Tattoo DVD Review

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by AVForums May 1, 2004 at 12:00 AM

    Tattoo DVD Review
    SRP: £19.99


    Tattoo presents many encoding problems. The movie's bleak nature, the dark underground scenes, the driving rain, all should conspire to create difficulties and therefore faults in the encoding. In fact an excellent job has been done. These challenging scenes are reproduced with commendable detail, good black levels and a notable lack of digital artefacts. Colours are almost monochromatic with the occasional burst of a vibrant primary colour - such as the red umbrella when Minks is searching for his daughter. Busy scenes such as the excavations of the bodies in the heavy rain, could have been a recipe for disaster, but again detail in those dark shadows are held at high levels, with only minor amounts of grain to spoil the show. My only complaint is that the director's decision to produce a monochromatic feel to the image has led to a flat, two dimensionality to the movie. Otherwise a fine encoding, particularly when the disc purports to be a DVD 5, although I am sure I noticed a brief layer change, and I would suspect this is actually a DVD 9 disc.
    Tattoo Picture


    Tartan video should be commended for trying to include a DTS track on as many of their releases as they can. Tattoo comes with both DTS and DD 5.1 tracks. The Dolby track has been given a +4dB push to the dialogue track. Despite this you will still get more life out of the DTS track. If you are only able to listen to the DD track you will not be disappointed. Dialogue is rock solid, clearly audible, and has a laudable authority. The underground rave clubs produce a fair amount of ambience and a bass heavy soundtrack that is loud and somewhat boomy for my musical taste, but is certainly effective in the context of the movie. If you are fortunate to have a DTS decoder you will prefer the DTS track as it trumps the DD in every department. The details of the dialogue tracks (even though they are spoken in German) become more apparent. The opening scenes begin with the heavy, breathless gasps from the surrounds and the DTS track picks up levels of detail not apparent in the DD track. The bass in the club scenes becomes tighter and more focussed, and there is an openness that is like listening to the world outside and then throwing open a window and experiencing the enhanced nuance that this brings. DTS is the comfortable winner here.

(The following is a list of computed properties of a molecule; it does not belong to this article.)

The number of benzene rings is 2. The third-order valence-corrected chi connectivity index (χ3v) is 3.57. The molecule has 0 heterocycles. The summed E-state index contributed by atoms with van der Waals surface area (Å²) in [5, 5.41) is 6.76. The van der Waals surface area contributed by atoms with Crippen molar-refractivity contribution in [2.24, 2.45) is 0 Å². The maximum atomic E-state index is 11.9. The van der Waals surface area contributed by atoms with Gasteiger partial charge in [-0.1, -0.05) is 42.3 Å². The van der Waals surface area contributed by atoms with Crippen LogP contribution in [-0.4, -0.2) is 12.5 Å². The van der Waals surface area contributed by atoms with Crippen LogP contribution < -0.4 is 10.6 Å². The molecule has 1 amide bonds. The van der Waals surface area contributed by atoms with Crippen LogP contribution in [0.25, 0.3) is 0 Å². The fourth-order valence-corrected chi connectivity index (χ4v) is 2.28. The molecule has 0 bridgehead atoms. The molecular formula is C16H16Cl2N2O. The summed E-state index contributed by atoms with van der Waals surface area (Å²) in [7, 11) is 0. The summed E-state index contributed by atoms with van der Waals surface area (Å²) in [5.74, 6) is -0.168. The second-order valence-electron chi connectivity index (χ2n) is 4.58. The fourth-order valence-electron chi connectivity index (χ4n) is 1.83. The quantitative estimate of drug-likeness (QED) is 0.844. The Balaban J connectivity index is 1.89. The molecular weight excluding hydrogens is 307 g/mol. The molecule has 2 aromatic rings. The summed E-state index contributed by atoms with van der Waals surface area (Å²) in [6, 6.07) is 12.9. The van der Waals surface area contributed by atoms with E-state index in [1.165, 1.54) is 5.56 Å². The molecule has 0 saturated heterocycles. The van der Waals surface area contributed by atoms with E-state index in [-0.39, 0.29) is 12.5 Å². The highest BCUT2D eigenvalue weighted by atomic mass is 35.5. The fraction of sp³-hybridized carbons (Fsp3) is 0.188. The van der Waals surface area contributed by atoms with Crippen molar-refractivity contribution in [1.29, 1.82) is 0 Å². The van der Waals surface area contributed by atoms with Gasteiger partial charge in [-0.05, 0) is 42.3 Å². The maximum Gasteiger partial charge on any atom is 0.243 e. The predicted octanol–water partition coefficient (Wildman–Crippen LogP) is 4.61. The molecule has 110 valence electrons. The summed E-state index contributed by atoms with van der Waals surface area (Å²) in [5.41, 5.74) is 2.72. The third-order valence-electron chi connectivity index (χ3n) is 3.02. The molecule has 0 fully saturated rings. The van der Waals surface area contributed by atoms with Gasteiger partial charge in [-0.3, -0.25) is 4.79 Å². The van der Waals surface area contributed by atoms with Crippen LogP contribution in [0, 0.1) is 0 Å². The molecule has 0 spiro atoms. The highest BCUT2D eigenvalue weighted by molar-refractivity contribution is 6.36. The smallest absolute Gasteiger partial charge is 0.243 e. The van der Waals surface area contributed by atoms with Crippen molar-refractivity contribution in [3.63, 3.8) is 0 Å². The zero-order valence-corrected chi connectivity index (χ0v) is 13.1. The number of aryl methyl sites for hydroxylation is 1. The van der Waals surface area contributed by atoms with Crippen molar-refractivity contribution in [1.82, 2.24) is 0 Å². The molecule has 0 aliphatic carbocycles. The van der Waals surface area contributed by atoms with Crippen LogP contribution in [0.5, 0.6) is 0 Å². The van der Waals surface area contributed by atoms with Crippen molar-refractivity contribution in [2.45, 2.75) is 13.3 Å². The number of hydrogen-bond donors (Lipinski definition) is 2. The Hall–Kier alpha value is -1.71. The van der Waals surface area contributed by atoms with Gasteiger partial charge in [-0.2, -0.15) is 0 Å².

Tattoo Sound


    If I had to chose between the best picture and sound quality I could get on a disc, or a host of extras I would go for quality all the time. Tartan seems to agree, as the extras provided are small in number. The trailers are fine but lets face it, how many watch them more than once? What we do get though is a UK exclusive interview with director Robert Schwentke. This thirty-minute interview with a Frank Skinner sound-a-like is an interesting, entertaining and insightful look into the mind of the writer/director. It covers topics as diverse as his movie influences, the difficulties of producing believable tattoos on fake skin, the Nazis and the effect mad cow disease had on the movie's production. An enjoyable watch.
    Tattoo Extras


    Tattoo is a German genre film with high production values, great writing and superb acting, that will shock and disturb in a way that many horror films fail to do. It has been compared favourably to Seven and I would agree. If you're a fan of this genre you must see this film.
    Suggested retail price when reviewed: £19.99

    The Rundown



    Picture Quality


    Sound Quality






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